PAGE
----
Using data synthesis to understand seafood and marine ecosystems in a changing climate: Q&A with Halley Froehlich, PhD
Dr. Halley Froehlich is an assistant professor at the University of California, Santa Barbara (UCSB). Learn more about her research here.
Tell us a little bit about your research at UCSB…what topics are you currently exploring?
My research largely revolves around understanding the sustainability of seafood and marine ecosystems under climate change now and in the future, with a particular emphasis on aquaculture (i.e., aquatic farming).
Why did you decide to become a scientist, and specifically, why did you decide to focus on seafood and food systems?
It was not a linear path! That is for sure. Both my parents are scientists, so appreciation for the sciences was prominent growing up. I was also raised to love the outdoors, camping and fishing nearly every summer near my home state of New Mexico. My grandfather was an albacore fisherman, so I come by it honestly. But I was also a rebellious teenager and originally wanted to be a fashion designer (I know, what?). So, it took some time to wind my way back to the sciences, mostly catalyzed by extraordinary lecturers and professors during my times as an undergrad. Teachers really can change your life. Studying seafood specifically emerged from working in a sturgeon lab as a technician during my undergrad years at UC Davis (three years). That lead to my time studying Dungeness crab (the best crab, I might add) at the University of Washington for my Ph.D. (five years of my life), and finally global offshore aquaculture for my postdoc at the National Center for Ecological Analysis and Synthesis (NCEAS; another four years).
One of your specialties is data synthesis. How does it complement traditional research?
Have you ever heard the phrase “we are swimming in data?” Well, synthesis science – a specialty of NCEAS – takes that to heart and essentially harnesses the collective works and data from around the world to answer large scale and/or long-term questions that could not be easily addressed by a single scientist.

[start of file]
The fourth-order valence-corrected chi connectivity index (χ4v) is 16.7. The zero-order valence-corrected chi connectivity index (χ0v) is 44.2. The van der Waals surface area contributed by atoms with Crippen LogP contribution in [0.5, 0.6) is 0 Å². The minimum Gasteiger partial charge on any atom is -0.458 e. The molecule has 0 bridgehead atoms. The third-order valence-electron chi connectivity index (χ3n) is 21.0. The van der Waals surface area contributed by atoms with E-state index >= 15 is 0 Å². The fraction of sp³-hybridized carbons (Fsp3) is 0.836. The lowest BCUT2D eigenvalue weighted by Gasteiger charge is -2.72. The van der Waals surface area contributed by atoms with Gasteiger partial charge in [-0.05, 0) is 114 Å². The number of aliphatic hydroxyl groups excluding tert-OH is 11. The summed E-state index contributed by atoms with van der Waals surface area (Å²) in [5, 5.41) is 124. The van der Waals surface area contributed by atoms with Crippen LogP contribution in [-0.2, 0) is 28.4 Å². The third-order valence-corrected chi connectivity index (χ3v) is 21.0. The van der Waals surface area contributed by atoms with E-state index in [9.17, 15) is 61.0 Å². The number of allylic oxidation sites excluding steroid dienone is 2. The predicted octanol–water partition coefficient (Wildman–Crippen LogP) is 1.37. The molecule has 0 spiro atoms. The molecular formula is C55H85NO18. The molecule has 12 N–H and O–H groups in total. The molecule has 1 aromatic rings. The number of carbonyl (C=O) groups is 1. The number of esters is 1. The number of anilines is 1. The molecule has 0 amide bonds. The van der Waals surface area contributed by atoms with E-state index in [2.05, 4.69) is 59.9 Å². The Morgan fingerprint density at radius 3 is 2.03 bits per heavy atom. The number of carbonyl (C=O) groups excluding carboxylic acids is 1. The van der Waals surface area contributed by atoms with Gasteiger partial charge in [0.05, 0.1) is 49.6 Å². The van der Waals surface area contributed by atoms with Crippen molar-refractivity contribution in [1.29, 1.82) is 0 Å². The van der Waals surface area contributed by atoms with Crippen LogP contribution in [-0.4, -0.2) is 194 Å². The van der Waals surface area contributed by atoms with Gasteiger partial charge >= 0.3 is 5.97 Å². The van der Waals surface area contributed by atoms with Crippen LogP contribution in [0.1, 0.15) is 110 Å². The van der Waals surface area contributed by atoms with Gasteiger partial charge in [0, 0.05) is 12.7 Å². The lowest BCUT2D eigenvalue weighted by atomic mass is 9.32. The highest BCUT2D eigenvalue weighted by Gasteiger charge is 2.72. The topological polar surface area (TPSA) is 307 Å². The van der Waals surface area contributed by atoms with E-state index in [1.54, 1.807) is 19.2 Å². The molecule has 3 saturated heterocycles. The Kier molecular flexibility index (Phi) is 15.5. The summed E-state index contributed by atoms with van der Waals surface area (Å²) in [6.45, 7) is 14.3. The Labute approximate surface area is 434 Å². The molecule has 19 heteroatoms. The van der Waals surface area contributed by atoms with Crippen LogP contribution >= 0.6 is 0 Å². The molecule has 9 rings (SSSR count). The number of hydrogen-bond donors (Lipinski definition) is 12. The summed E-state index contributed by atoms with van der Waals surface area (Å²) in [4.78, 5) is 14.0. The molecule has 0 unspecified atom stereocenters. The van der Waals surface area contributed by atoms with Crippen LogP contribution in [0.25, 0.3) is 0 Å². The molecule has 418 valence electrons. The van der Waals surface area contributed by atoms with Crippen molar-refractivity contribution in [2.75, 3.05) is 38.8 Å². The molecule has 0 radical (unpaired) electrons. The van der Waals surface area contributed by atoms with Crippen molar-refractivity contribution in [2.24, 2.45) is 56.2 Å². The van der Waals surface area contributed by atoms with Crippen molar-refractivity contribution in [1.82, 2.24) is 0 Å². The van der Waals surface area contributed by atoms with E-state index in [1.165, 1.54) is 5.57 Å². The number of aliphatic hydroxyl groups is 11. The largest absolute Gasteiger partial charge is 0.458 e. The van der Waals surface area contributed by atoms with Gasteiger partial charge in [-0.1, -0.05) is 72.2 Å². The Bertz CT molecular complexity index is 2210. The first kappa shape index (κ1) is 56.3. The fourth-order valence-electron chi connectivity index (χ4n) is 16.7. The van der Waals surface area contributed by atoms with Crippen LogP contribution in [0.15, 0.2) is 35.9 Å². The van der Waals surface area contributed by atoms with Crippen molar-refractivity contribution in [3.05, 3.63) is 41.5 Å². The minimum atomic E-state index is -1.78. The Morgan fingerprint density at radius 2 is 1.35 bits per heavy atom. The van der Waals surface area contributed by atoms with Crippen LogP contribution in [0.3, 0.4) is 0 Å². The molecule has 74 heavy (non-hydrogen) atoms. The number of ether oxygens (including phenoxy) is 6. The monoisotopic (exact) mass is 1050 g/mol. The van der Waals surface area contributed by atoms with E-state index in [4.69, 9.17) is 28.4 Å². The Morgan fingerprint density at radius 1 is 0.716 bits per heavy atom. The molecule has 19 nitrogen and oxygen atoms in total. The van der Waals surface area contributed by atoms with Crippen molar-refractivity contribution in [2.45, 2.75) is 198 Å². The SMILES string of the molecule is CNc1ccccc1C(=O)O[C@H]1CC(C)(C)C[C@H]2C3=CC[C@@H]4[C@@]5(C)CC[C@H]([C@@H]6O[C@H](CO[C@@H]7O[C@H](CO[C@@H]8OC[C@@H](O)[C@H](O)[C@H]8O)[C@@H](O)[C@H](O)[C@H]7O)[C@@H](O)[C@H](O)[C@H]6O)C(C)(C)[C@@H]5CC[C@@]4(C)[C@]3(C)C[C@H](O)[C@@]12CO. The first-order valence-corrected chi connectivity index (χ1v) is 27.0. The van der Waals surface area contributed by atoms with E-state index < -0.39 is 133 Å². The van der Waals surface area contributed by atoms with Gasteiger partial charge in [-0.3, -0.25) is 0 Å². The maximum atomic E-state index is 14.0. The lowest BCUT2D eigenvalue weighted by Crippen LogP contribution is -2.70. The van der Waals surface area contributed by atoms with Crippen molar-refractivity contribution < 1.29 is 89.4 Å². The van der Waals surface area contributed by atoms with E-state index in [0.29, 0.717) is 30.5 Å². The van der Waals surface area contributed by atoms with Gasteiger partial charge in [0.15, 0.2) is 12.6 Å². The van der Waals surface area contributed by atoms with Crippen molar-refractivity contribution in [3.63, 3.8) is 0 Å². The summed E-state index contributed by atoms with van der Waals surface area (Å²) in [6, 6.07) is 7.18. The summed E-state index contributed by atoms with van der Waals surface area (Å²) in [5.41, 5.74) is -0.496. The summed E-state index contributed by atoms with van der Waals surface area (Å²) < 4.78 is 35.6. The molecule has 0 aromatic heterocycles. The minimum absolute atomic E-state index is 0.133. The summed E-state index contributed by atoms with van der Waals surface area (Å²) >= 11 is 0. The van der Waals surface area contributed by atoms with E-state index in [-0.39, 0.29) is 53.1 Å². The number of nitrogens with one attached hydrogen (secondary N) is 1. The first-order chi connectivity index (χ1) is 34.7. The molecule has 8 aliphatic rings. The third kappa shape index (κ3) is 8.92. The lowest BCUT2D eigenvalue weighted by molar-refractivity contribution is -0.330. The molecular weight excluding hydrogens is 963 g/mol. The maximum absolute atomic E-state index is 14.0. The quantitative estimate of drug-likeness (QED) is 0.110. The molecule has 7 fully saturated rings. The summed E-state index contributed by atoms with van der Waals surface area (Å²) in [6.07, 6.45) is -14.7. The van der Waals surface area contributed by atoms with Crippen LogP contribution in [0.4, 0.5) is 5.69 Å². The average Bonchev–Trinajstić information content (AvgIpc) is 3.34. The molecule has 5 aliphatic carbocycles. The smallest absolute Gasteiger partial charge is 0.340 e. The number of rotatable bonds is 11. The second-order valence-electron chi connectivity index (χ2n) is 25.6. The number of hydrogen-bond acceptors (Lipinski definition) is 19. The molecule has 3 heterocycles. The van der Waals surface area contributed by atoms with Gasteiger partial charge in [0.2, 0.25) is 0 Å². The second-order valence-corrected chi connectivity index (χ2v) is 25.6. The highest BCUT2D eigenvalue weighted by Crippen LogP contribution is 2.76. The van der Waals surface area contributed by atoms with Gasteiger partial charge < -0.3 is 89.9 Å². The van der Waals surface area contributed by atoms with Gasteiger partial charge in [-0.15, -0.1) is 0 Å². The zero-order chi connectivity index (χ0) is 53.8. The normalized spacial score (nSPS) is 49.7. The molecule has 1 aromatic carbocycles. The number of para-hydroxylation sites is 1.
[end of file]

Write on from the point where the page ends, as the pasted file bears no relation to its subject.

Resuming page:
How can data synthesis be applied in policy and practice?
Data synthesis allows us to see the broader trends and patterns of a system, like seafood, which can help in understanding the positive and negative consequences of something like aquaculture, for instance. This is can be particularly useful for policymakers or managers because it can highlight tradeoffs and data gaps, giving them a better foundation of what to expect (to the best of our knowledge) when implementing new rules and regulations.
Based on your research, what are some of the greatest opportunities for marine aquaculture?
From my research, what I am finding, along with my colleagues, is marine aquaculture can be a way to produce a lot of food with less of an overall impact when compared to other forms of food production, especially animals. While this doesn’t mean zero impact, because it is a food system, generally aquaculture, especially when managed well, has a lot of potential help to meet the growing demand for food and ideally lift some of the burden from land-based farming. Whether that will happen remains to be seen, but aquaculture will certainly continue to be the dominant form for future seafood production.
What are some of the greatest challenges? Do we have the scientific knowledge and technology to do it right?
We do have a good sense of “good” versus “bad” practices for aquaculture. Supporting good actors in a system where people want cheap seafood is a grand challenge. This goes for wild fisheries as well, I might add.
What role can scientists play to support efforts to bridge theory and application, specifically for marine aquaculture development in the U.S.?
Science is critical for planning, managing, and protecting marine ecosystems. Scientists can help provide the objective understanding and data to help policymakers make strategic decisions, especially when thinking long-term. But that is only if that information gets articulated and received at that level and not stuck in the “ivory tower.”
What are 2-3 messages that you think the public should know about marine aquaculture?